Budgeting is not all that hard; it is easy after understanding the basic concept. It is a plan for your money nothing else. Failing to plan is planning to fail.
3.Food & Dinning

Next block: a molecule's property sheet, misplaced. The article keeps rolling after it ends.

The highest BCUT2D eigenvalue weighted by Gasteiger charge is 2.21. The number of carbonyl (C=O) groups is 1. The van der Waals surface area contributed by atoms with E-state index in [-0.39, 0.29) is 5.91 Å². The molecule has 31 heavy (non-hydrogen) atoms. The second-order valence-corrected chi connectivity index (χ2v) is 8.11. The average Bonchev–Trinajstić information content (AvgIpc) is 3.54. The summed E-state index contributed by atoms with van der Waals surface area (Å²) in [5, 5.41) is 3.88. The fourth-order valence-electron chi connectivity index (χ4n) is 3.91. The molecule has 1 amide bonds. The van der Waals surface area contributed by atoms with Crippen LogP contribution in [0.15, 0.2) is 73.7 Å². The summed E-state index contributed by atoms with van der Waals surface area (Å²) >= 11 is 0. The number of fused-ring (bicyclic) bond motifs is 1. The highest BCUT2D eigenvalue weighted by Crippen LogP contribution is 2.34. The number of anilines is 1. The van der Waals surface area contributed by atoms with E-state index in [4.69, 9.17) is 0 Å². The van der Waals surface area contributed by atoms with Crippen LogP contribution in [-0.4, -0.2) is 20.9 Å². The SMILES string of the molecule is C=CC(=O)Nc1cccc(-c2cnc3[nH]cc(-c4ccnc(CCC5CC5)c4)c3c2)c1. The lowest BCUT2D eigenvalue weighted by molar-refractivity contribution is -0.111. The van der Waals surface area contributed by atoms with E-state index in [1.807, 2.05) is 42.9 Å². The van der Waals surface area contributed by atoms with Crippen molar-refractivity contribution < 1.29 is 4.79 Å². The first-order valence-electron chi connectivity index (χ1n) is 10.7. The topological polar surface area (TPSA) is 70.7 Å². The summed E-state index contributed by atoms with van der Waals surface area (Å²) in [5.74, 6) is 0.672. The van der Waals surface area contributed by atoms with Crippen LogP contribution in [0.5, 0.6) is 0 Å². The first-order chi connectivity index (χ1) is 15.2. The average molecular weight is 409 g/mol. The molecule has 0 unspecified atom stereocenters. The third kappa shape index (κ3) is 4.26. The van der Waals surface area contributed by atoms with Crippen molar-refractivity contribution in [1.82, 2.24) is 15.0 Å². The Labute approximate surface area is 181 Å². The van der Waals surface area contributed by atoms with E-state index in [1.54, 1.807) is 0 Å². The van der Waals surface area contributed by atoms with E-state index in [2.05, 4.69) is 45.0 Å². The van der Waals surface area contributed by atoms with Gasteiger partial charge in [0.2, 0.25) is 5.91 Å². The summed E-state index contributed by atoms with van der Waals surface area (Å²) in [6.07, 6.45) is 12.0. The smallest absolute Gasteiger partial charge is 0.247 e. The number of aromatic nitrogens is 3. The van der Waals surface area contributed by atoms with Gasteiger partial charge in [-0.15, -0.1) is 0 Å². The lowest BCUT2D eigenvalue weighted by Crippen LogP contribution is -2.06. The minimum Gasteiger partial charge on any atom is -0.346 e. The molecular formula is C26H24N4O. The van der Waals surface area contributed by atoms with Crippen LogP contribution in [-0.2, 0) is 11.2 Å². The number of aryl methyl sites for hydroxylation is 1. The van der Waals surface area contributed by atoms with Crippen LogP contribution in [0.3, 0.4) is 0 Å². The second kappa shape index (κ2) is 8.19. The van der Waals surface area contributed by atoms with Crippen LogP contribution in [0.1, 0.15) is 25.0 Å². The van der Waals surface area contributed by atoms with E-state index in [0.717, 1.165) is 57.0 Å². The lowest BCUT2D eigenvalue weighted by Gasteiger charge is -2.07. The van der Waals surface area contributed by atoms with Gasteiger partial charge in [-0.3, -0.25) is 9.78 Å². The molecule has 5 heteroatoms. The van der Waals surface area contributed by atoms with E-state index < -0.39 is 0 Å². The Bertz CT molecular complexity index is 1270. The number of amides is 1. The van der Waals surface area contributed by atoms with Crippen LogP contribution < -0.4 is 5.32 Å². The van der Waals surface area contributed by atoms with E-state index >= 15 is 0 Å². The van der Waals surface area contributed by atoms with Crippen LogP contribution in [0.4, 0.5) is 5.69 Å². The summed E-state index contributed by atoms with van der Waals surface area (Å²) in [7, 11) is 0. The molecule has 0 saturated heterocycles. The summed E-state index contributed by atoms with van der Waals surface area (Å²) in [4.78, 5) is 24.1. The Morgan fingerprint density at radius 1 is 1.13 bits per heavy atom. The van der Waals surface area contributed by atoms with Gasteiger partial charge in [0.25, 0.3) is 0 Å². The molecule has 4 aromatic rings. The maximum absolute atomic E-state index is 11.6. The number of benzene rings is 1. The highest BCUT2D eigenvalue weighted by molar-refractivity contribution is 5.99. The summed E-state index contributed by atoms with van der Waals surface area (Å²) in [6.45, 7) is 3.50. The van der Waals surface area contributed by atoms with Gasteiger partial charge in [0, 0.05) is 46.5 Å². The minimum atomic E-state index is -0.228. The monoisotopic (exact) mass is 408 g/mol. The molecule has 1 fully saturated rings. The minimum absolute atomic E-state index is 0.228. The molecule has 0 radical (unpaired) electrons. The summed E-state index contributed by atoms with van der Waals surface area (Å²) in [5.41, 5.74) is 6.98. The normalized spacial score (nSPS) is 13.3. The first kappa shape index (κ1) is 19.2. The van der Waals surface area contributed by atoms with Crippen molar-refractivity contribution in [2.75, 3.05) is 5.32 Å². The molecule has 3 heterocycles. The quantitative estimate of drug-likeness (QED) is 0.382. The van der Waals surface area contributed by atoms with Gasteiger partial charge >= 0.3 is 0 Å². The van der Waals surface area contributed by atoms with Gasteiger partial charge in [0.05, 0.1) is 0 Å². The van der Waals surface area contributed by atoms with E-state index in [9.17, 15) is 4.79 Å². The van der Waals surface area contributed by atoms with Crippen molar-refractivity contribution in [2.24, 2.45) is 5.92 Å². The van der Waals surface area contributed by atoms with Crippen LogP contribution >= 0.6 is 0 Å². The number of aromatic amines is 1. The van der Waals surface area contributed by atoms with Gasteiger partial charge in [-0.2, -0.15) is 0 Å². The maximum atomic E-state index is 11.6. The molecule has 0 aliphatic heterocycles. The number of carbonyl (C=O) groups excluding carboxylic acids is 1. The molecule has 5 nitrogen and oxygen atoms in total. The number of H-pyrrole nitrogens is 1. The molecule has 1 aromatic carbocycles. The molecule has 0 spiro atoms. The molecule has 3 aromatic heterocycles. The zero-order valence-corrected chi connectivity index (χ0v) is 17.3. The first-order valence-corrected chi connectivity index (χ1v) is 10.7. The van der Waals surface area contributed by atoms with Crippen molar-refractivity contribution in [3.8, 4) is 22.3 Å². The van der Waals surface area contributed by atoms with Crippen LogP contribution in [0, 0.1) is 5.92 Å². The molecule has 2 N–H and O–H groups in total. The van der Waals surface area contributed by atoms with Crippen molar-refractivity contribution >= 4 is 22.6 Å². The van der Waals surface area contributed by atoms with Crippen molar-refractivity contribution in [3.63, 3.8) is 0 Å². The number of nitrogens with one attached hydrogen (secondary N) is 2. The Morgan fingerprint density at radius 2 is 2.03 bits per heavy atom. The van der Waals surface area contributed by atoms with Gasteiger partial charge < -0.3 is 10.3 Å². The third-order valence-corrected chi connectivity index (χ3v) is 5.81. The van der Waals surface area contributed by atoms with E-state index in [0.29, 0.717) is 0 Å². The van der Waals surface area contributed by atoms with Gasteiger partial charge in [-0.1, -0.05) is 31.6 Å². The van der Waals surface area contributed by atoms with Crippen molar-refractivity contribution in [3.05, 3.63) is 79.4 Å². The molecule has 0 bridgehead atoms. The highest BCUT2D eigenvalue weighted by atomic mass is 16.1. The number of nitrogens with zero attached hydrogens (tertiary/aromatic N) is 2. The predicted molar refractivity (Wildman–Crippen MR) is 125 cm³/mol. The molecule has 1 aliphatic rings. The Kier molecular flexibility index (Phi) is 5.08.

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Hello, I'm your host, Mr. Chuck, a retired accountant term truck driver, I reduce my debt in a relatively short period of time. debt reduction to achieve financial freedom takes commitment, confidence, determination. Are you overwhelmed by setting up a budget? Maybe you don't know how to get started or where to start. This episode is budgeting tips. But I'm gonna cover way more than just some tips on help you get a budget started and set up. Failing to budget is just like failing to plan is planning to fail. It's the same concept. Maybe you have a spending problem. Maybe you don't think you have a spending problem. But in reality, maybe you do. How do you find out, I'll try setting up a budget, allocate your money for your expenses that you know that you're gonna have, and allocate money for some things that you maybe want to do to have fun, I think that would be called entertainment. And set aside other monies for your savings. I've seen a few articles in the past week about how people became successful on either whether they were starting a business or saving up and retiring early. And they got all these tips. But the article really don't tell you what they did or how they did it, they give you just a basic thing. And the basic thing it was for the one article I saw is automate your savings. Set up your saving, so it's automatically transferred from your checking account into your savings account. And Another good tip, so that you don't dip into your savings on a monthly basis is to separate your savings from your main bank that you have your checking account. Now what I do, personally, is I have my checking account and savings account at my main bank. And once I had X amount of money, saved up to they never dipped into I transfer that money to a another bank. This case, because I was wanting to get a higher rate of interest, which is hard to do these days. But I set up myself a high yield savings account. Once I put it into that high yield savings account, it's there. I don't even think about it anymore. It's like it doesn't exist. And I get a higher rate of interest. Instead of getting 20 or 30 cents a quarter, I get seven to $8 a month. Because I got more in there. I when I was younger, I thought I was on a budget. And I did do things to help limit my savings. Like if I know I was gonna go out whether it was to dinner, or to meet people at a local bar on a Friday night, I would take cash and I'd only take the amount of money that I was willing to spend, in most cases could afford to spend. And once that money was gone, I was done, I would hang around for a little bit. And then I'd say goodbye to everybody and I disappear. I also avoided having people buy me drinks, because in the bar world. If somebody buys you a drink, you got to repay them back and buy them and you can really spend a lot of money in a hurry and only have one or two drinks. So I avoided that. And I asked people not to buy me drinks. And after a while they got used to it and there was no problem. And I always thought I had some type of budget. But in reality, what I was thinking was that I really didn't as I look back. And one of the main problems I had when I would have like software I use a checking account, check register type software, I'm not gonna name the name, and they had in there for a budget and they want you to put dollar amounts in what you're spending. I had no clue. I mean, I knew how much my mortgage was. I knew how much You know, I could go back and look at how much my groceries were, and I would add it up, stick a number in there, but it seemed like every month, and I got reports just said I want over my budget. Well, I went over my budget because I didn't have the proper amounts set up to start with. Because I didn't know how much I was really spending. I thought I did. But the reality of it was I didn't. So I quit using it. And I just, I really don't need that. And but I would get in debt, credit cards I'm referring to, and I would get maybe two $3,000 of credit card balances, I would never get paid off, then I would set myself up, I would like cut back on something or whatever. And I would concentrate on it. And maybe a year later I would be debt free again, debt free band, no credit card debt. I always had a mortgage. I always hated most of the time, I had a car payment for two, three years after I got a new use car. And I would pay it off thing, okay, now I got an extra $300 I should be able to get out of debt and never seem to happen. It always seems like something else jumped up, I had to pay for something came along that I didn't have the money to pay for and I had to borrow money on a credit card or whatever to pay for it because I never had an emergency fund, I never had a savings account was not enough money in it, where I could pay for those things, or I wasn't willing to take the money out of the savings account because maybe I had $300 in there. And that's not gonna pay it off. So as not gonna pay for what I need. So I just left it in there, and I just borrowed the whole thing on our credit card, I probably should have used a $300 first and borrowed the difference, and I would have reduced a little bit of my debt. And it might have helped. So that's the importance of a emergency fund. And an emergency fund should be something that's in your budget. If you go and look up budgeting tips are different budgets, you got all kinds you got zero base budget, which means that if you have $3,000 of income, you assign all that money to a category, and you don't you try not to exceed so that the end of the month, good $3,000 in $3,000 out. And that also includes putting money into your savings account, and to retirement accounts, paying all your credit cards via food, entertainment, all your necessities, necessities, mortgage, rent, utilities, everything, money in money out, every month comes to zero. If it doesn't come to zero and you got money leftover, well, that's more money to go in savings. If you have a shortage, ie it comes to a negative number. Well, you spent too much in one of your categories. So you need to adjust. It is something you need to look at every month is something you need to be aware of every month. And I didn't do that until I got decided that I wanted to be debt free before I hit retirement. And I got a program that set up a budget and it BAM it told you, it told you it tells you when you're going to come up short of money you need to put money back into your checking account it to me it doesn't prevent you from overspending that keeps you aware of what's going on, and how much money that you have and how much money you're gonna need. And that's worked for me. I paid off 133,000 some odd dollars and , three years, eigh months. So that includes my credit cards, my car loans, line of credit on my home, and m first mortgage, three years eight months, and I've been t ying to do that my whole life. And when I finally decided the wanted to get it done. One o the first things I did was to reate a budget. Now how much do you know to put in a budget unle s you are living with your p rents and you're just starti g your first job. You should e aware of what you're spen ing, he should know what your m rtgage is what your rent, renti g car payments, insurance p yments, he can go back and fi ure out an average of your foo , dining in dining out, dining in, but as to grocery sto e, dining out going to restaura ts, other forms of entertainme t you might be doing every obligation that you have, you should know. One, what it is, how much you need to pay, when you need to pay it. If it's a loan, the rate of interest, how much you borrowed initially, how much is the unpaid balance, you know, on the terms of how many months you borrowed the money for, and you need to know all that. And you can plug it in a spreadsheet. And know coming up on the counter, if you look forward. Okay, this is may 30. I got June coming up what's going to be due next week? Well, I got my mortgage do, I might have a car payment do, I may have some utilities do and utilities that could be scattered throughout the month. So it's hard to say, you know, you got to go and buy food. gotta buy gas for the car, maybe you're coming up when you need an oil change, or you need little extra there. It's just a matter of knowing what's due, how much do and when it's due. If you have all that figured out, putting it in some order. So that you can see how much is needed at a particular point in time or a particular day. You're way ahead of the game, he can project that forward, you're much better off, you can plan for what's coming up. So your auto insurance might be due every six months. So it's not a monthly expense. But the month that you owe it, you should know when that month is and how much you're going to have to pay. And you should have money set aside to cover it. Don't wait to last minute Oh, and next week, I get paid on Friday and my insurance is due on Thursday. I don't have a month and enough money to cover it. I don't have any savings. I don't have any emergency fund, I'm in trouble. Maybe I get away with paying at one day late. And the next time is three days late. And the next time it's a week late. You're going down the slippery slope there, I have a couple articles that I'd like to talk about. And that would be coming up next. To help you figure out how to do a budget. I've talked about budgeting endlessly. A seem to be a popular episode. So that's why I'm doing it again. Before you even do a budget, you have to realize that maybe you have a spending problem. You're overspending money, whether you're spending money online, or you going some out and entertainment too much. There's a category. There's something that you're doing where you're overspending more than what you should, and you're not taking care of the necessary expenses. Now I'm going to talk about how you set up a budget how to get one created. If you've never done one before, maybe you already have one but not sure if you're doing it right. Any budget is gonna work. A budget is a plan for your money. That's all it is. You don't have to be strict on what you're spending money on. The first step in any budget is knowing what obligations you're all ready committed to make payments on, such as your mortgage, a car loan, credit cards, the first thing you do is group together, I call them accounts, all your loan accounts. And you need to know what it is when it's due, how much is due and the rate of interest. So you have your mortgage, you have your car payment, maybe two car payments, maybe a boat loan, maybe a motorcycle, put those in order. And then after all those is your credit cards. And the reason you need to know how much you owe and the rate of interest is because that's gonna help you decide which one To pay off or now next, that your obligations the other obligations would be what you pay every month, which is referred to as a next fixed expense. Something you pay every month, no matter what for housing would be all your utilities, be internet connection, could be cable TV, home insurance, all those items. And then next would be transportation, a car payment, gasoline repairs and maintenance, tolls and fees. If you live somewhere, we had to pay tolls of fees on a regular basis, he should be able to figure out how much those are an average every month, if you don't know, go back through the last 30 to 60 days, add them all up divided by the numbers you have. And that's an average and use that for your budget. So we have home, shelter, transportation, food, which would be grocery stores and dining out. don't restrict yourself so much you can't enjoy life. The purpose of having a budget is knowing what you're spending, not to limit your spending at this point in time. Once you know how much you're spending, then you can make a decision. Am I dining out too much? Can I reduce that back so I can say more to help pay off whatever it is you're trying to do it to pay off your credit cards, pay off all your loans, or increase your savings or your retirement. It's either or thing, it could be both at the same time. Just a guideline at now for what you're doing. So we have housing, transportation, we got food, then last thing would be entertainment. And don't short yourself on food. Don't say I'm going to spend $100 a week on food at the grocery store when you're actually spending $175 a week. Because if you're hungry, your budgets not gonna last because you're gonna overspend on food, based on what you put in your budget, are you going to try to skim back and you might go a little hungry, and then you won't stick to your budget. I saw that an article, I have two articles in my show notes, you can refer to them. I'm going to cover some other tips later on. Right now, we're focusing in how to set up a budget, how to initially get a budget going. any thing else, you got to put money into savings. So if you have a 401k at work and is already taken out of your checking account before you get it, so we're looking at your income as your net pay for budgeting purposes, money that's actually getting deposited into your checking account. So your 401k contributions, you don't have to account for it because you're already doing it. But we need to include in your budget and savings, you need to put money in your savings. And you need to do that first. Because once you transfer that out of your checking account, it's not there, you're not going to spend it. It's a mental thing. So pay yourself first transfer money into your savings. Your savings should be your part of your budget. Increase in your emergency fund is part of your budget. savings for a vacation should be part of your budget. No matter what the dollar amount, it could be $25 a month, habit and your budget. Now month, the month your budgets gonna change. That's why I talk about projecting ahead and knowing what's coming up. Because some months you'll have some expenses that you don't have every month. For me, it would be homeowners insurance, which is once a year, my real estate taxes which is twice a year, my auto insurance which is twice a year. It's not every month, but I have it in my budget and I know when it's coming up and how much is gonna be due. That's the important thing of a budget. Failing to plan is planning to fail. A budget is a plan for your money. I'll be back in one moment was my final thoughts. If you listen to this podcast using an apple pie Cass app, please rate and review this podcast for all your non Apple users, you can download iTunes on a Windows machine and go to the upper left hand corner, select podcast, do a search, reduce that increase wealth, can then rate and reviewed the podcast and also follow the podcast. I appreciate any feedback that I may get. I have two articles that I talked about throughout the episode. The first one is from mint. And two it MetLife meant that Intuit that comm blog budgeting tips 18 budgeting tips to make money management easier. I refer to some of that I just didn't mention it. And then it gives you some basics on how to set up a budget and roles and things to do to help you achieve success and your budgeting. Remember, I do a budget based on what you already spend your money on. Unless you're living in your parent with your parents. Yes, graduated from college and just starting your first career job. You probably don't have a whole lot to worry about budgeting. But you need to do it anyway. Maybe you pay rent to your parents, maybe you buy food, he should set up a budget and know how much money is coming in, and how much money is going out. And the access should be in your savings account. If you already got a good start in life, you're married, couple children house, ours, then you can look back if you keep track of everything. Keep a check register. If you keep a check register online or through some app, you'll have the information you need to get started with your first budget. The second article is 50 budgeting tips. For every stage of life. It starts with the young people goes through your stages of life and ends up with retirements. So no matter what your age, there will be tips in this article to help you and it's be the budget.com budgeting tips. Be the budget comm budgeting tips and has some very good tips in there and things you should be doing for your budget. The number one tip that I can give you is to start a budget. If you do it on paper, I would prefer a spreadsheet being a retired accountant, I use spreadsheets on the computer, column A you put down your categories. I will start with housing, then and list all your expenses your pay related to housing, whether it's rent, mortgage payment, homeowners insurance, utilities, internet, you can throw in there because it's with the house. Some of that could be entertainment, but it could go with the house internet service. And then maybe under a different category, your cable subscriptions for TV, or your streaming for subscriptions, whatever you. The second major categories should be transportation, car payments, gas, repairs, maintenance, tolls, and fees. Any taxes you may use or Uber left, then we go food, which includes your groceries and dining out. Remember, don't skimp on your food. Don't try to save money on your food because if you end up hungry and you're not staying within your budget, he will quit doing it. I recommend add a little extra money on your food that don't mean to go out to dinner or out to eat every meal. I mean, keep it under control. If your goal is to pay down debt, then a budget will help you achieve that goal. And he got to look at the budget and where you're spending your money. decide what's important, what you have to pay for. And try to eliminate as much of things you're paying for that you don't need. Don't use, don't want, can cut back. A good example would be you got cable TV and you got streaming do one or the other but don't do both go as the cheapest alternative. Then you got your phone your Your cell phone, maybe you have a landline and a cell phone, well get rid of the landline because you don't need that. Your cell phone look for different providers call your provider find out they got some deal going on that could help you reduce your spending on that item on a monthly basis. If not look for new providers if you can. So it's important to know how much money is coming in how much money is going out. So that you can pair that month, the month, you got to do this every month. And so the first column is your categories. second column is your budgeted amount based on previous month's average, or previous month actual same every month. third column should be actually what you actually spent that month. And then maybe the difference. So you can see where you're overspending or underspending, so you can if you're on this spending category, he can reduce that budget down and put a little bit more in savings. If you're overspending, maybe you need to increase that category, or cut back on what your spending with that category would be such as dining out, don't dine out as much by little bit less at the grocery store if you're overspending. So it's gonna be up to you. And then once you get that formatted out, do all the math, get your formulas in there, copy and paste next to it and just keep doing that. So the next month, you had put in your for your budgeted amount would be the previous month's actual expenses. leave room for categories, because you might come up with a new one month or two down the road, you need to add it in there. Remember Christmas is in December, you don't have the budget Christmas all in the month of December. You can set money aside every month, 25 $50 a month, put it in your savings account and increase your emergency fund. So if you have $1,000 emergency fund, you need $1,000 more for Christmas. increase that up to 2000 and you'll have the money available to buy those Christmas gifts. You don't have to use credit cards because your number one objective is quit using credit